AUSTIN (KXAN) — Emma looks forward to motherhood one day.
“But doing so in the proper context where my body is prepared for that,” she said.
When she found out she was pregnant in February, she was on medication that could harm a fetus. It’s why she had also been taking birth control.
She said she called Planned Parenthood, but it said she’d likely be at, or past, the six-week mark by the time an appointment would be available. Texas law had already banned abortions after that point.
Emma, who lives in Central Texas, didn’t have time to travel out of state for the procedure, so she found someone to get her abortion pills.
“But in order to even access those … not wanting to get them in a legally precarious situation either, [I] provided them very little information as to who they were for, what they were for,” she said.
It took Emma two rounds of those pills to have a successful abortion. She said she was able to connect with a medical professional via an anonymous tip line to guide her through the process. But she never had an accurate age of her fetus, because she never got an ultrasound.
“I attribute the unsuccessful original abortion medication to the fact that … I couldn’t comfortably access … an ultrasound service at the time … under the current restrictions in Texas, feeling like I was going to possibly face criminalization,” she said.
Emma asked KXAN not to show her face or use her full name, for fear of legal repercussions now that Roe v. Wade was overturned.
It’s a situation Austin City Council wants to avoid for other women. The council approved funding access to abortion in 2019.
“Those funds helped to fund transportation or child care, travel, so that people who were unable to get abortions would be able to get the health care that they require,” said Mayor Pro Tem Alison Alter, who was on the dais at the time.
According to Austin Public Health, council approved $150,000 for the fund in FY20, $100,000 for FY21 and $150,000 in FY22.
The money is distributed to third-party organizations who offer those services.
Critics said the city should fund pregnancy support programs, instead. Austin Mayor Steve Adler said they do both.
“We’ve done a lot over the last several years to try to support families with rental assistance, with supportive payments and social payments, with support for health access and medical treatments,” he said. “So, we don’t take action in one area to the exclusion of other areas.”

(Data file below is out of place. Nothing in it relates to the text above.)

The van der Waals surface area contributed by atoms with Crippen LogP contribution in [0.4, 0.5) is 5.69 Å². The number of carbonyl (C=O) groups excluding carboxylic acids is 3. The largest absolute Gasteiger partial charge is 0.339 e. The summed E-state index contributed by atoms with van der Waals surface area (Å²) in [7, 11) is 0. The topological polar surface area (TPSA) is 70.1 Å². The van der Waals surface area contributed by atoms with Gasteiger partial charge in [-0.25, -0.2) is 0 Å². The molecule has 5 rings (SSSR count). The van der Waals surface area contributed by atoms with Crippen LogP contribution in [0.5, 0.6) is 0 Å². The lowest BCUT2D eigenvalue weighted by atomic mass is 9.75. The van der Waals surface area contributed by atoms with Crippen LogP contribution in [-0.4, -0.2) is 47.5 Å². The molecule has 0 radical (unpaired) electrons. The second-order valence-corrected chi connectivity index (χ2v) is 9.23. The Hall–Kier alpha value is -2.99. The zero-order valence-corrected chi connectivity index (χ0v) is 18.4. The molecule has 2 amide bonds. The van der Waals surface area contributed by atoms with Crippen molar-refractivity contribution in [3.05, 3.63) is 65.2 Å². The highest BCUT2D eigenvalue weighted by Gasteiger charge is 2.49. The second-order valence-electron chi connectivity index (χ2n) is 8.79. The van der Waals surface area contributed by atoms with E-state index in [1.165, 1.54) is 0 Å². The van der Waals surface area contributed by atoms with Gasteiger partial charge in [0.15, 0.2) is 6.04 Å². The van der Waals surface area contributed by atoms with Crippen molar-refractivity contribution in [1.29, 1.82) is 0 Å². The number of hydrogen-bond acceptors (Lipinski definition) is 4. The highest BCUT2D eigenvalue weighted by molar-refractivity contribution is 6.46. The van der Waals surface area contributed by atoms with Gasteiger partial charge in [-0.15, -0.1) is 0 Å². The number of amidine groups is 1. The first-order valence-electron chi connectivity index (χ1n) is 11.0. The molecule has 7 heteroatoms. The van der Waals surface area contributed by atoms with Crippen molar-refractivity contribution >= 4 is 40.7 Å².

The Supreme Court’s decision Friday to strike down Roe v. Wade puts that pot of money in limbo.
“You know, we’re talking to the lawyers about that now,” Adler said.
Roe required that states allow abortion at some time up to the point of fetal viability, around 24 weeks. In 1992, a decision on Planned Parenthood v. Casey cemented Roe’s holding.
Texas’ trigger law now also comes into play, making most abortions illegal with a few exceptions. The law would go into effect in about 30 days after an official SCOTUS judgement. The state law would only allow abortions if it was necessary to save the life of the pregnant person or if there was a risk of serious impairment because of the pregnancy.
“The Austin City Council has consistently supported the rights of women to make choices over their own bodies, reproductive health, and family planning. The City is prepared to take the steps necessary to implement any further resolutions passed by Council to protect these rights,” the city said in a statement to KXAN.
“We will take steps that we can legally take to help our community in this challenging time,” council member Alter said.
Adler said they’re already planning a meeting with actionable items.
“There could be a special-called meeting of the City Council in July, and I think that’ll be the time to really discuss all of these things,” Adler said.
Pushing for the GRACE Act
Council Member José “Chito” Vela posted to the City of Austin Council Message Board shortly after the SCOTUS ruling, calling for a special meeting “as soon as possible.”
He said he and council member Vanessa Fuentes want to pass the GRACE Act: Guarding the Right to Abortion Care for Everyone. Vela said the policy recommendation would do three main things:
- Ban using city funds to collect or report evidence related to abortion.
- Direct city manager to make abortion the lowest priority for criminal investigation and enforcement.
- Protections would apply to abortions that are not forced, “or criminally negligent to the health of the pregnant person seeking care,” or abortions that are part of evidence of another crime and “are being investigated specifically for that purpose.”
“I welcome any of my colleagues who wish to co-sponsor the GRACE Act, and I hope our city can be a source of grace to those who will be targeted for making what should be a private medical decision,” Vela wrote in his post, adding he looks forward to a special-called meeting this month.
If passed, the GRACE Act would only be recommendations, because city council cannot tell employees how to deal with a criminal case under Texas law and the Austin City Charter, according to a Q&A document Vela posted.
City executives, under the authority of the city manager, would have to decide whether or not to implement the recommendations and how.
City council members passed another measure banning reproductive discrimination last week. However, the office in charge of crafting an ordinance has requested more time to flesh out any legal problems.